Given that so many students are now studying STEM subjects, our children might appear well placed to debate complex, interdisciplinary issues that require knowledge of science. However, STEM education has become increasingly focused on gaining credentials rather than understanding. As a result, our children may be less well prepared for high-stakes public policy debates that require scientific knowledge than we are.

Our education system too often resembles “a straight ditch where there should be a meandering brook,” in Henry David Thoreau’s famous phrase. The idea of a meandering brook might conjure up images of students languidly pursuing idiosyncratic interests, rather than mastering a rigorous body of knowledge. However, such meanderings are frequently a prerequisite of both a broader view and a deeper understanding. The more you know about a subject, the easier it is to learn yet more, as you make connections between similar concepts in different contexts. Conversely, a scientific formula known but not understood is essentially an argument from authority.

What gets promoted as scientific truth is often only scientific consensus. But scientific consensus can be wrong, and changing that consensus is often difficult. To some degree, this is simply due to human nature, since it is hard to admit that a favored theory, which one may have spent decades investigating, is incorrect (which is why it is said that *science advances one funeral at a time*). Sometimes, there are profit motives for maintaining the scientific status quo, as in the case of antacid drugs, which were extremely profitable—until stomach ulcers were shown to be caused by a bacterium. The involvement of science in public policy will only add another layer of distortion, especially if a politically important scientific hypothesis becomes unchallengeable until the politicians who support it are voted out of office.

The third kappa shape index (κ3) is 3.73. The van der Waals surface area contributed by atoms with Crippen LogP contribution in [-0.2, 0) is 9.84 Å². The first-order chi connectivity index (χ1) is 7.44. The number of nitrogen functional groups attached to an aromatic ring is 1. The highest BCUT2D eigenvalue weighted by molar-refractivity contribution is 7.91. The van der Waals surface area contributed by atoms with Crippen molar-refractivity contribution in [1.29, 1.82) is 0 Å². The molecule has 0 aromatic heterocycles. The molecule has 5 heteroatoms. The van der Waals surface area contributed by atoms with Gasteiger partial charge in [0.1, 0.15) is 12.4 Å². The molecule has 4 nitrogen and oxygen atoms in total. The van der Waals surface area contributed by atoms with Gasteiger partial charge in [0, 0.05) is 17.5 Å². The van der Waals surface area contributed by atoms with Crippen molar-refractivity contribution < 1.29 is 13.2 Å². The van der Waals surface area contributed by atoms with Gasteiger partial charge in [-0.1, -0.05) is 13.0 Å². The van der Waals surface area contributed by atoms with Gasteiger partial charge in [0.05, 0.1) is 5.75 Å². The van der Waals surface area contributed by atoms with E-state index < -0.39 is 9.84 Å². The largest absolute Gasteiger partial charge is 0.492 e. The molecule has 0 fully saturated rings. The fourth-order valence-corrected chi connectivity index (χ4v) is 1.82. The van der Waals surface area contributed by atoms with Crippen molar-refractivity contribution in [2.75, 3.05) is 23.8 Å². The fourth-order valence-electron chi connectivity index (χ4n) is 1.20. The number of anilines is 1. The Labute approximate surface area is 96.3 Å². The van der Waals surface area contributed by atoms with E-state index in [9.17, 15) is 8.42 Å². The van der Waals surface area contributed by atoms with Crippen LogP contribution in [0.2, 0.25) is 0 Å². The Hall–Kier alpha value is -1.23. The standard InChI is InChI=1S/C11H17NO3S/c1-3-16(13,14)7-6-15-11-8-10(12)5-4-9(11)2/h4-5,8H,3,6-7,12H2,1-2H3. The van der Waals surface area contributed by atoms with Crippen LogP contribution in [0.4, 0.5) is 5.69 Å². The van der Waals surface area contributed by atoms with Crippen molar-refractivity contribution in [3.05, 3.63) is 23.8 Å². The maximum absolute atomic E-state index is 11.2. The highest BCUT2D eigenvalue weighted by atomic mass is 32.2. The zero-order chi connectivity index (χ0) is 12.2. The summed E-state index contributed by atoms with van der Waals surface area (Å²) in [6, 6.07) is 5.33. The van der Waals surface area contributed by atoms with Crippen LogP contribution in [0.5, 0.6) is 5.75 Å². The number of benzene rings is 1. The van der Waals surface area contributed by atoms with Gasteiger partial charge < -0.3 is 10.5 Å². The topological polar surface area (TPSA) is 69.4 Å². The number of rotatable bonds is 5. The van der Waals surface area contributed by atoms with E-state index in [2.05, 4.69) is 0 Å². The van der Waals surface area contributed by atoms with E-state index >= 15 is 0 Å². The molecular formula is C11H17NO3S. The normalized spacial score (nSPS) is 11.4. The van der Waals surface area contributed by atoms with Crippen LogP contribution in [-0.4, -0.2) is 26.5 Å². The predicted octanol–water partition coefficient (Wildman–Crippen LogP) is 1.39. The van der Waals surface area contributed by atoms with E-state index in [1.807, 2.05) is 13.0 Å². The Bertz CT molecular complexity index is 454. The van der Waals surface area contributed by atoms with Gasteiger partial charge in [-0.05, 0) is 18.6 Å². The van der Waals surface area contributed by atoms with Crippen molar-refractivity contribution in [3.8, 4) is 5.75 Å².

For most of us, belief in a scientific or mathematical theory is not a matter of having confirmed it ourselves by experiment or having worked through the derivation. Instead, as long as the theory is consistent with other things we know, we base our belief on an argument from authority allied to a trust that the scientific system of institutionalized disconfirmation has properly vetted the theory. Since there is far too much scientific knowledge for any single person to comprehend, this is how we must normally proceed in everyday life.

In an educational context, however, this produces opportunity costs, since time spent memorizing a formula one doesn’t understand is time *not* spent developing a more thorough understanding of fundamental concepts, including some very basic ones. Institutionalized disconfirmation, which should be a fundamental part of academic culture, is often discouraged both because of pressure to get through the requisite material needed to pass tests, and because of political activism at school.

For an example, for our best and brightest, high school mathematics education is increasingly a straight ditch leading to calculus. Students take calculus in high school at far higher rates than their parents did a generation ago: calculus has effectively become a prerequisite for admission to our best universities. Yet colleges still say that too many students are poorly prepared for college maths. This apparent paradox is caused by the fact that a lot of the standard high school mathematics curriculum can be cut if the goal is simply to enable students to pass calculus. Such students, however, then have to apply formulas that they do not understand—in other words, to believe an argument from authority. Since it is hard to test how well a student can think, but easy to test whether a student knows a formula, students are incentivized to memorize more formulas so that they can obtain the right credentials. It should come as no surprise if students whose STEM knowledge largely consists of trusting the formulas they have been given, go on to blindly trust public statements made by credentialed experts.